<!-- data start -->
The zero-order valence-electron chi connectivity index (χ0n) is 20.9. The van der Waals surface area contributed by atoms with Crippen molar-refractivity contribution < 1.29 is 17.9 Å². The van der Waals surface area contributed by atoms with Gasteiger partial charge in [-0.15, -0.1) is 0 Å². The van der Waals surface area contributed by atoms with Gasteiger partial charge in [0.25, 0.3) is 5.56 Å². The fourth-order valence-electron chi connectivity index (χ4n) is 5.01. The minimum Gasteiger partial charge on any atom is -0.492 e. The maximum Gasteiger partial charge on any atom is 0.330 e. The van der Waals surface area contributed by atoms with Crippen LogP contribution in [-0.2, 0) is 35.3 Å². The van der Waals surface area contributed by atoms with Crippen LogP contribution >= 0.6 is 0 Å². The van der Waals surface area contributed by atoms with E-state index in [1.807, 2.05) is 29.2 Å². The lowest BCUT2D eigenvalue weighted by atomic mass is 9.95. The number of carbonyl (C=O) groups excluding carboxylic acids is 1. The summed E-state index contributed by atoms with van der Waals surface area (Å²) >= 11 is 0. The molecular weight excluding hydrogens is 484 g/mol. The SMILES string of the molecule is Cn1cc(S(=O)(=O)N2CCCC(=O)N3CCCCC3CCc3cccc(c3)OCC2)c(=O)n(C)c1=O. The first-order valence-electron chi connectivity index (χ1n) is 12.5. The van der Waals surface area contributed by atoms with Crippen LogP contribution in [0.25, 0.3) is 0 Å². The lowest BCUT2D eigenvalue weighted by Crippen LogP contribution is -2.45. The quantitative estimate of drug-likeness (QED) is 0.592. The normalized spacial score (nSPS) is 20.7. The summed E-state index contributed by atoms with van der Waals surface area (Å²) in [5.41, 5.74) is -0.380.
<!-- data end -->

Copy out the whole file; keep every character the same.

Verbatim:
The zero-order valence-electron chi connectivity index (χ0n) is 20.9. The van der Waals surface area contributed by atoms with Crippen molar-refractivity contribution < 1.29 is 17.9 Å². The van der Waals surface area contributed by atoms with Gasteiger partial charge in [-0.15, -0.1) is 0 Å². The van der Waals surface area contributed by atoms with Gasteiger partial charge in [0.25, 0.3) is 5.56 Å². The fourth-order valence-electron chi connectivity index (χ4n) is 5.01. The minimum Gasteiger partial charge on any atom is -0.492 e. The maximum Gasteiger partial charge on any atom is 0.330 e. The van der Waals surface area contributed by atoms with Crippen LogP contribution in [-0.2, 0) is 35.3 Å². The van der Waals surface area contributed by atoms with Crippen LogP contribution >= 0.6 is 0 Å². The van der Waals surface area contributed by atoms with E-state index in [1.807, 2.05) is 29.2 Å². The lowest BCUT2D eigenvalue weighted by atomic mass is 9.95. The number of carbonyl (C=O) groups excluding carboxylic acids is 1. The summed E-state index contributed by atoms with van der Waals surface area (Å²) >= 11 is 0. The molecular weight excluding hydrogens is 484 g/mol. The SMILES string of the molecule is Cn1cc(S(=O)(=O)N2CCCC(=O)N3CCCCC3CCc3cccc(c3)OCC2)c(=O)n(C)c1=O. The first-order valence-electron chi connectivity index (χ1n) is 12.5. The van der Waals surface area contributed by atoms with Crippen LogP contribution in [0.25, 0.3) is 0 Å². The lowest BCUT2D eigenvalue weighted by Crippen LogP contribution is -2.45. The quantitative estimate of drug-likeness (QED) is 0.592. The normalized spacial score (nSPS) is 20.7. The summed E-state index contributed by atoms with van der Waals surface area (Å²) in [5.41, 5.74) is -0.380.